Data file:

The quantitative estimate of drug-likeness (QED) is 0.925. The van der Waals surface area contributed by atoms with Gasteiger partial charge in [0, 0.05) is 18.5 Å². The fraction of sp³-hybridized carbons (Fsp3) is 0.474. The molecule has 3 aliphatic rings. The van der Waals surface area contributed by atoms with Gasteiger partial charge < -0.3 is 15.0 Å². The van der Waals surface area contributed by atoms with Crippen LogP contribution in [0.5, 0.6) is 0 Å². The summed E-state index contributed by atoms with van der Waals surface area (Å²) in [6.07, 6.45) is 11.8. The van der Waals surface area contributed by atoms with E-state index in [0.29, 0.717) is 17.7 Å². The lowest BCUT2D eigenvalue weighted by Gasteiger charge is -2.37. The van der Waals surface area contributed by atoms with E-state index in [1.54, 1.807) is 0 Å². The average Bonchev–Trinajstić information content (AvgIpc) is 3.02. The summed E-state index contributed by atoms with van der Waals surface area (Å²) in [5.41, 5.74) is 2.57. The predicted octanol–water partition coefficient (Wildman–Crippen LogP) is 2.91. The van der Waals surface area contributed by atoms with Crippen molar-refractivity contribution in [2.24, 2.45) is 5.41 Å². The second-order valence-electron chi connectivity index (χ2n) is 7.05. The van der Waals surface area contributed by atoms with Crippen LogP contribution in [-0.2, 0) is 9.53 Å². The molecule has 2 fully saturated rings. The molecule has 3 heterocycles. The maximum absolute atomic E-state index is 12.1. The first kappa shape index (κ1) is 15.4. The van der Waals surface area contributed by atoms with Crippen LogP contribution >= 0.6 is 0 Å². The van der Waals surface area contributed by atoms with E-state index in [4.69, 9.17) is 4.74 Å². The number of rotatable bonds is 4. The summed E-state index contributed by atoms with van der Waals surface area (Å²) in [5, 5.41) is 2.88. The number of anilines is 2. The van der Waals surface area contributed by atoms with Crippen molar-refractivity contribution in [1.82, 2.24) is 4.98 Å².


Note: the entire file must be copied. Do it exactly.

The quantitative estimate of drug-likeness (QED) is 0.925. The van der Waals surface area contributed by atoms with Gasteiger partial charge in [0, 0.05) is 18.5 Å². The fraction of sp³-hybridized carbons (Fsp3) is 0.474. The molecule has 3 aliphatic rings. The van der Waals surface area contributed by atoms with Gasteiger partial charge < -0.3 is 15.0 Å². The van der Waals surface area contributed by atoms with Crippen LogP contribution in [0.5, 0.6) is 0 Å². The summed E-state index contributed by atoms with van der Waals surface area (Å²) in [6.07, 6.45) is 11.8. The van der Waals surface area contributed by atoms with E-state index in [0.29, 0.717) is 17.7 Å². The lowest BCUT2D eigenvalue weighted by Gasteiger charge is -2.37. The van der Waals surface area contributed by atoms with E-state index in [1.54, 1.807) is 0 Å². The average Bonchev–Trinajstić information content (AvgIpc) is 3.02. The summed E-state index contributed by atoms with van der Waals surface area (Å²) in [5.41, 5.74) is 2.57. The predicted octanol–water partition coefficient (Wildman–Crippen LogP) is 2.91. The van der Waals surface area contributed by atoms with Crippen molar-refractivity contribution in [2.24, 2.45) is 5.41 Å². The second-order valence-electron chi connectivity index (χ2n) is 7.05. The van der Waals surface area contributed by atoms with Crippen LogP contribution in [-0.2, 0) is 9.53 Å². The molecule has 2 fully saturated rings. The molecule has 3 heterocycles. The maximum absolute atomic E-state index is 12.1. The first kappa shape index (κ1) is 15.4. The van der Waals surface area contributed by atoms with Crippen LogP contribution >= 0.6 is 0 Å². The van der Waals surface area contributed by atoms with E-state index in [4.69, 9.17) is 4.74 Å². The number of rotatable bonds is 4. The summed E-state index contributed by atoms with van der Waals surface area (Å²) in [5, 5.41) is 2.88. The number of anilines is 2. The van der Waals surface area contributed by atoms with Crippen molar-refractivity contribution in [1.82, 2.24) is 4.98 Å².